Evaluation Report - Consultations on CIHR Draft Privacy Best Practice Guidelines (2004)

Prepared for: The Ethics Office of the Canadian Institutes of Health Research (CIHR)

Prepared by: One World Inc.  (November 2004)


Executive Summary

The Ethics Office of the Canadian Institutes of Health Research (CIHR), with the advice of its Privacy Advisory Committee, has developed draft privacy best practice guidelines for addressing privacy, confidentiality and security concerns in the design, conduct and evaluation of health research. A public consultation process to obtain feedback on the draft guidelines was conducted from March to September, 2004. It was designed to test out the guidelines with a wide variety of stakeholders involved in various capacities in health research. It also included a limited consultation with citizens.

The consultation process had three complementary components:

  1. Three multi-stakeholder sessions, each emphasizing a different research theme;
  2. Small group dialogues with citizens; and
  3. Written submissions, including an on-line questionnaire.

This process evaluation was conducted based on an evaluation framework agreed upon before the consultation process began. There were three key sources of data: participant evaluation forms, interviews with members of the Privacy Advisory Committee and the involved CIHR staff, and documentation.

Overall, the evaluation concludes that the consultation process was very successful as assessed through the four areas of inquiry.

  1. The process did largely fulfill the guiding principles of transparency, inclusiveness and critical dialogue. A contributing factor to the consultation’s success was flexibility and CIHR’s willingness to revise supporting documents and strategies as required.
  2. The process was very effective in getting feedback on the guidelines. It should be noted that the complementarity of the three process components was important in achieving comprehensive feedback. Certainly, the multi-stakeholder sessions coupled with the opportunity for written feedback enhanced the possibilities for considered reflection and feedback.
  3. The perspective of staff and PAC members, based on anecdotal information from others, is that visibility and interest in the guidelines was enhanced. Over 500 direct invitations were sent out to stakeholders. These were complemented by the website, the use of list-serves, announcements at conferences, etc.
  4. From the comments of participants and the perspectives of PAC members, CIHR has clearly demonstrated the kind of national leadership participants expect from it. The inclusive and yet pro-active style of leadership being demonstrated by CIHR was highly commended as were the staff involved in this process.

This consultation process did most things right, and certainly features of it should be replicated in future consultations when appropriate. These features include:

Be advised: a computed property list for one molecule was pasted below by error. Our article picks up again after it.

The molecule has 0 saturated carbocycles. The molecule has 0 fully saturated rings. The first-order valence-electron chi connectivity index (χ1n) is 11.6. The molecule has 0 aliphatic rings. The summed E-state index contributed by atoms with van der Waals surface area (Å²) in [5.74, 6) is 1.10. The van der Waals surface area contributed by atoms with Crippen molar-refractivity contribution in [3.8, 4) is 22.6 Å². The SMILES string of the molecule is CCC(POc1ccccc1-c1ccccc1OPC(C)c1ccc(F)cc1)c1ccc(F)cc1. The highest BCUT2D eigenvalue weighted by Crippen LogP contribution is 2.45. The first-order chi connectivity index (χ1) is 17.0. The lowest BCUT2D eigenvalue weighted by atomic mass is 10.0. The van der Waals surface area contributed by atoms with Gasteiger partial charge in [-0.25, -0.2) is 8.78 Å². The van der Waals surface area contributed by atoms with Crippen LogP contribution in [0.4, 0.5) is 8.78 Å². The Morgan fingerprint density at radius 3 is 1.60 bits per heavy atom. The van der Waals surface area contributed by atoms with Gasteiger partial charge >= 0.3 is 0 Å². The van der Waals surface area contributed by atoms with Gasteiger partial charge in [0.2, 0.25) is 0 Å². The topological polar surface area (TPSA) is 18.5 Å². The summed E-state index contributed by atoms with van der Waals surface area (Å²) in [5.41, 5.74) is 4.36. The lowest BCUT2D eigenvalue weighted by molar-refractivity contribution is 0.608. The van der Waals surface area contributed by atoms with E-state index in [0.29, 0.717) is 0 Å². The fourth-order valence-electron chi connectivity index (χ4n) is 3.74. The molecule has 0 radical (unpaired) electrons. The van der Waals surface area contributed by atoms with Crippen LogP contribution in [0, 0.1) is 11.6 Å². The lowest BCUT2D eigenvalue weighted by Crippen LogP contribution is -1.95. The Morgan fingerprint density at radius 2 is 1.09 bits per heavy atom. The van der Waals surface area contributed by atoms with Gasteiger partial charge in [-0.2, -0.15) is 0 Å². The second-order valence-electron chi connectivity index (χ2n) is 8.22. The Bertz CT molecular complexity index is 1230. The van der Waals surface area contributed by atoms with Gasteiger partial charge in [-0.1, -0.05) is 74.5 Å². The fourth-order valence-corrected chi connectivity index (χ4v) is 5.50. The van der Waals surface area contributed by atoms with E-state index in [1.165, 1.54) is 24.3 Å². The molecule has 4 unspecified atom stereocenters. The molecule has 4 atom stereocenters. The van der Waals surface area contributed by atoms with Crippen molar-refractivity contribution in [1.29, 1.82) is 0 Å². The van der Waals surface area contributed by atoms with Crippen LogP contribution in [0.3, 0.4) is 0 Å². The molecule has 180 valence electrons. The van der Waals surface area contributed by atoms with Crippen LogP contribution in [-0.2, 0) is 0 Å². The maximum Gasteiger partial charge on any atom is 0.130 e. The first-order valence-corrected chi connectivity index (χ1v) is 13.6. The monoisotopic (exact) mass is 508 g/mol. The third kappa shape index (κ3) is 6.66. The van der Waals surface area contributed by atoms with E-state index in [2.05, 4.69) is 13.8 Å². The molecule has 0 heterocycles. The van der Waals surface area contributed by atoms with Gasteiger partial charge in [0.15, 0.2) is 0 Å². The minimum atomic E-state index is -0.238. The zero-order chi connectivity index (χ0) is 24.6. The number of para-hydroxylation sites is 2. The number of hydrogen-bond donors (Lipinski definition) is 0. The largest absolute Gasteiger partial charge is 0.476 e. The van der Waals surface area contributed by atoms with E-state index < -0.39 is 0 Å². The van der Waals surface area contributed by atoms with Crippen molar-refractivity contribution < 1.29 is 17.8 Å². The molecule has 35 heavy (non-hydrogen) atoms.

1. A process design that encouraged small group work and productive dialogue;
  2. A document or discussion paper that was clear and met the challenge of presenting complex and dense material in a format that could be readily used in consultation;
  3. Good, professional facilitation that created an environment conducive to a respectful but frank exchange of ideas;
  4. A proactive outreach strategy that helped ensure the desired diversity and calibre of participants; and
  5. A multi-faceted consultation process with complementary strategies –– in particular, in this instance, the combination of the multi-stakeholder sessions with the opportunity to make written submissions.

Possible improvements for future consultations are:

  1. Ensure that key documents are easily accessible on-line before the first invitations are sent out.
  2. Allow more time between invitations and the deadlines or sessions. For example, the 2.5 weeks for the May session was very tight and did not allow time for word-of-mouth recruitment.
  3. Allow more time when the invitation process is coordinated with partners.
  4. Send out invitations for written submissions earlier in the process and provide a longer period for feedback. Avoid having the summer period as the only time for written submissions.
  5. Use an on-line feedback format that permits people to save their feedback and return to it at a later point in time.
  6. Have a note-taker at each small break-out group, when overall resources permit.
  7. Use the same key consultation document for all multi-stakeholder sessions. This is a general best practice to better ensure comparability of results.
  8. Pilot-test consultation materials, such as the scenarios used in the small group dialogues.
  9. Ensure that statistics are collected on the number of guidelines/invitations sent out.

 

Evaluation report - Consultations on CIHR Draft Privacy Best Practice Guidelines (Novembre 2004) [ PDF (639 KB) | Help ]